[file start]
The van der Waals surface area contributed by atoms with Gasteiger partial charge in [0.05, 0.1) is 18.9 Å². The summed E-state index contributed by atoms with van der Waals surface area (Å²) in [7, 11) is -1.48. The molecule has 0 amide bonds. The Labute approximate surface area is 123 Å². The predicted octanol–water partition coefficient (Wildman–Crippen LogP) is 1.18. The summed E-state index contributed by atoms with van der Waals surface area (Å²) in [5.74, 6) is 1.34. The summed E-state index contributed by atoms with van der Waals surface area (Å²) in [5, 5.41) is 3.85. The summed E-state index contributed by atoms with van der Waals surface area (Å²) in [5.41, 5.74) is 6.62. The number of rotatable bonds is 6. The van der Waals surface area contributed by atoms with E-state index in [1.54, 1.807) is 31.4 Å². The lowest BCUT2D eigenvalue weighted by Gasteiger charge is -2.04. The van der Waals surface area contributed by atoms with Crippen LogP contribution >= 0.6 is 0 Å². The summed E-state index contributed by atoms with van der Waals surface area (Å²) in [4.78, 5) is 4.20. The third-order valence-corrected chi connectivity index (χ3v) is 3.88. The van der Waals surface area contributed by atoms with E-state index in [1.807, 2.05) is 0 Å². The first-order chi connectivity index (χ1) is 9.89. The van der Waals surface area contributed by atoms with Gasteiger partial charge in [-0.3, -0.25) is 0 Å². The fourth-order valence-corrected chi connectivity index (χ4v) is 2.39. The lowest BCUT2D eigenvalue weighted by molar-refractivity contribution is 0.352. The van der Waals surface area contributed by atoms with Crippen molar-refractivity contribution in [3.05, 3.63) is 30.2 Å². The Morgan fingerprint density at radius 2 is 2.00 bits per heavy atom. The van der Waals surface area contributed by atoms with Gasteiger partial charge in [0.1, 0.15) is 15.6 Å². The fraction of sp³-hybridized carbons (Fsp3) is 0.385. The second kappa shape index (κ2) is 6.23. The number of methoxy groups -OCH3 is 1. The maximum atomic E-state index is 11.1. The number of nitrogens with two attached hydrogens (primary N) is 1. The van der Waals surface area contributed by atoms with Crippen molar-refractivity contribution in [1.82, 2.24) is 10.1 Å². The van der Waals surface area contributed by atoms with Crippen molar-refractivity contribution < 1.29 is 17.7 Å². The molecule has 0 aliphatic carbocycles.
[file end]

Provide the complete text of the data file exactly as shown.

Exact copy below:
The van der Waals surface area contributed by atoms with Gasteiger partial charge in [0.05, 0.1) is 18.9 Å². The summed E-state index contributed by atoms with van der Waals surface area (Å²) in [7, 11) is -1.48. The molecule has 0 amide bonds. The Labute approximate surface area is 123 Å². The predicted octanol–water partition coefficient (Wildman–Crippen LogP) is 1.18. The summed E-state index contributed by atoms with van der Waals surface area (Å²) in [5.74, 6) is 1.34. The summed E-state index contributed by atoms with van der Waals surface area (Å²) in [5, 5.41) is 3.85. The summed E-state index contributed by atoms with van der Waals surface area (Å²) in [5.41, 5.74) is 6.62. The number of rotatable bonds is 6. The van der Waals surface area contributed by atoms with E-state index in [1.54, 1.807) is 31.4 Å². The lowest BCUT2D eigenvalue weighted by Gasteiger charge is -2.04. The van der Waals surface area contributed by atoms with Crippen LogP contribution >= 0.6 is 0 Å². The summed E-state index contributed by atoms with van der Waals surface area (Å²) in [4.78, 5) is 4.20. The third-order valence-corrected chi connectivity index (χ3v) is 3.88. The van der Waals surface area contributed by atoms with E-state index in [1.807, 2.05) is 0 Å². The first-order chi connectivity index (χ1) is 9.89. The van der Waals surface area contributed by atoms with Gasteiger partial charge in [-0.3, -0.25) is 0 Å². The fourth-order valence-corrected chi connectivity index (χ4v) is 2.39. The lowest BCUT2D eigenvalue weighted by molar-refractivity contribution is 0.352. The van der Waals surface area contributed by atoms with Crippen molar-refractivity contribution in [3.05, 3.63) is 30.2 Å². The Morgan fingerprint density at radius 2 is 2.00 bits per heavy atom. The van der Waals surface area contributed by atoms with Gasteiger partial charge in [0.1, 0.15) is 15.6 Å². The fraction of sp³-hybridized carbons (Fsp3) is 0.385. The second kappa shape index (κ2) is 6.23. The number of methoxy groups -OCH3 is 1. The maximum atomic E-state index is 11.1. The number of nitrogens with two attached hydrogens (primary N) is 1. The van der Waals surface area contributed by atoms with Crippen molar-refractivity contribution in [1.82, 2.24) is 10.1 Å². The van der Waals surface area contributed by atoms with Crippen molar-refractivity contribution < 1.29 is 17.7 Å². The molecule has 0 aliphatic carbocycles.